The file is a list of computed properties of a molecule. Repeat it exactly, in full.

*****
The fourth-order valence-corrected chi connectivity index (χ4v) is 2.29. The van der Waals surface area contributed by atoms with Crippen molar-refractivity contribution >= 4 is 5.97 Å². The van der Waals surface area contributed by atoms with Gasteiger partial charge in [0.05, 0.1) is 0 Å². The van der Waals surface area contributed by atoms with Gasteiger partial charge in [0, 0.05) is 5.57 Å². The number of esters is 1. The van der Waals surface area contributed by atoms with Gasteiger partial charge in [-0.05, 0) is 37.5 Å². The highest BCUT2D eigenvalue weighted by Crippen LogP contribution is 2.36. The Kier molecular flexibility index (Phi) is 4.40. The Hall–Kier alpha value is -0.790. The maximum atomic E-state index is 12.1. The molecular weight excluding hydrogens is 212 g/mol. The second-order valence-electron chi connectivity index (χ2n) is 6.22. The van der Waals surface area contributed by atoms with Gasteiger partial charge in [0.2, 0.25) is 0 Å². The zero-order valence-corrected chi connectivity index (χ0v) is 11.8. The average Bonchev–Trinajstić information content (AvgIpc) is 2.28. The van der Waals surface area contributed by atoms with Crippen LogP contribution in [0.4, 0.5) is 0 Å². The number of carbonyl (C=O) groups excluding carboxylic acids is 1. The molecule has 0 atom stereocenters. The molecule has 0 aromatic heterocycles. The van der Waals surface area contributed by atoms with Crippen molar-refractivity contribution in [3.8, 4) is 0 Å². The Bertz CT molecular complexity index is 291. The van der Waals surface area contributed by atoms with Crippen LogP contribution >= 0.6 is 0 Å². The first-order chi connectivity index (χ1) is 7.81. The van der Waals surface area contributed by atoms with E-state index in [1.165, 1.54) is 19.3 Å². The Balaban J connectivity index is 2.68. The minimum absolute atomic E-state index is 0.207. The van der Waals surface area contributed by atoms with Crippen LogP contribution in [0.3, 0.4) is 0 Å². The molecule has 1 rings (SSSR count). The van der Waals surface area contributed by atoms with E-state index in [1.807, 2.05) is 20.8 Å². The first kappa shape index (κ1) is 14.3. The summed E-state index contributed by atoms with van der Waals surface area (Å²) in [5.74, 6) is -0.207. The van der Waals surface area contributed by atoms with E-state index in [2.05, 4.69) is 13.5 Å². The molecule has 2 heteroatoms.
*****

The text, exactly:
The fourth-order valence-corrected chi connectivity index (χ4v) is 2.29. The van der Waals surface area contributed by atoms with Crippen molar-refractivity contribution >= 4 is 5.97 Å². The van der Waals surface area contributed by atoms with Gasteiger partial charge in [0.05, 0.1) is 0 Å². The van der Waals surface area contributed by atoms with Gasteiger partial charge in [0, 0.05) is 5.57 Å². The number of esters is 1. The van der Waals surface area contributed by atoms with Gasteiger partial charge in [-0.05, 0) is 37.5 Å². The highest BCUT2D eigenvalue weighted by Crippen LogP contribution is 2.36. The Kier molecular flexibility index (Phi) is 4.40. The Hall–Kier alpha value is -0.790. The maximum atomic E-state index is 12.1. The molecular weight excluding hydrogens is 212 g/mol. The second-order valence-electron chi connectivity index (χ2n) is 6.22. The van der Waals surface area contributed by atoms with Gasteiger partial charge in [0.2, 0.25) is 0 Å². The zero-order valence-corrected chi connectivity index (χ0v) is 11.8. The average Bonchev–Trinajstić information content (AvgIpc) is 2.28. The van der Waals surface area contributed by atoms with Crippen LogP contribution in [0.4, 0.5) is 0 Å². The number of carbonyl (C=O) groups excluding carboxylic acids is 1. The molecule has 0 atom stereocenters. The molecule has 0 aromatic heterocycles. The van der Waals surface area contributed by atoms with Crippen molar-refractivity contribution in [3.8, 4) is 0 Å². The Bertz CT molecular complexity index is 291. The van der Waals surface area contributed by atoms with Crippen LogP contribution >= 0.6 is 0 Å². The first-order chi connectivity index (χ1) is 7.81. The van der Waals surface area contributed by atoms with E-state index in [1.165, 1.54) is 19.3 Å². The Balaban J connectivity index is 2.68. The minimum absolute atomic E-state index is 0.207. The van der Waals surface area contributed by atoms with Crippen LogP contribution in [0.3, 0.4) is 0 Å². The molecule has 1 rings (SSSR count). The van der Waals surface area contributed by atoms with E-state index in [1.807, 2.05) is 20.8 Å². The first kappa shape index (κ1) is 14.3. The summed E-state index contributed by atoms with van der Waals surface area (Å²) in [5.74, 6) is -0.207. The van der Waals surface area contributed by atoms with E-state index in [2.05, 4.69) is 13.5 Å². The molecule has 2 heteroatoms.